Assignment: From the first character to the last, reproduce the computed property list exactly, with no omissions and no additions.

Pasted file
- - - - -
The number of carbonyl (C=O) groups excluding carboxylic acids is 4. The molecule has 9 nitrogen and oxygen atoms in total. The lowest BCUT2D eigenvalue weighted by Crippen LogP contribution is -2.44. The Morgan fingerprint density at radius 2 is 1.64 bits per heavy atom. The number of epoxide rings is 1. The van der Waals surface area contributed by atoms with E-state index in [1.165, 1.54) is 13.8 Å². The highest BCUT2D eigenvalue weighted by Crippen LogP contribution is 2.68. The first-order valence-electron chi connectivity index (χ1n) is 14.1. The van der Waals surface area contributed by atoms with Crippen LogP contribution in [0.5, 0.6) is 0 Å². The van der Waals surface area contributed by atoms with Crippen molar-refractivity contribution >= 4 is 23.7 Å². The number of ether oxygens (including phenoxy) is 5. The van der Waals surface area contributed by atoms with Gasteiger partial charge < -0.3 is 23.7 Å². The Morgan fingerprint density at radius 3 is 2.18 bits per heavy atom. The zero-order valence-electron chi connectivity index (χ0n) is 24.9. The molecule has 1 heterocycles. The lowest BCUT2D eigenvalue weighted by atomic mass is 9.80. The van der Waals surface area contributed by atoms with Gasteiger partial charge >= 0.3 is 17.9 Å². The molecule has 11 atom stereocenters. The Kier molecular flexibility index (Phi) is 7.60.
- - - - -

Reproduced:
The number of carbonyl (C=O) groups excluding carboxylic acids is 4. The molecule has 9 nitrogen and oxygen atoms in total. The lowest BCUT2D eigenvalue weighted by Crippen LogP contribution is -2.44. The Morgan fingerprint density at radius 2 is 1.64 bits per heavy atom. The number of epoxide rings is 1. The van der Waals surface area contributed by atoms with E-state index in [1.165, 1.54) is 13.8 Å². The highest BCUT2D eigenvalue weighted by Crippen LogP contribution is 2.68. The first-order valence-electron chi connectivity index (χ1n) is 14.1. The van der Waals surface area contributed by atoms with Crippen LogP contribution in [0.5, 0.6) is 0 Å². The van der Waals surface area contributed by atoms with Crippen molar-refractivity contribution >= 4 is 23.7 Å². The number of ether oxygens (including phenoxy) is 5. The van der Waals surface area contributed by atoms with Gasteiger partial charge < -0.3 is 23.7 Å². The Morgan fingerprint density at radius 3 is 2.18 bits per heavy atom. The zero-order valence-electron chi connectivity index (χ0n) is 24.9. The molecule has 1 heterocycles. The lowest BCUT2D eigenvalue weighted by atomic mass is 9.80. The van der Waals surface area contributed by atoms with Gasteiger partial charge >= 0.3 is 17.9 Å². The molecule has 11 atom stereocenters. The Kier molecular flexibility index (Phi) is 7.60.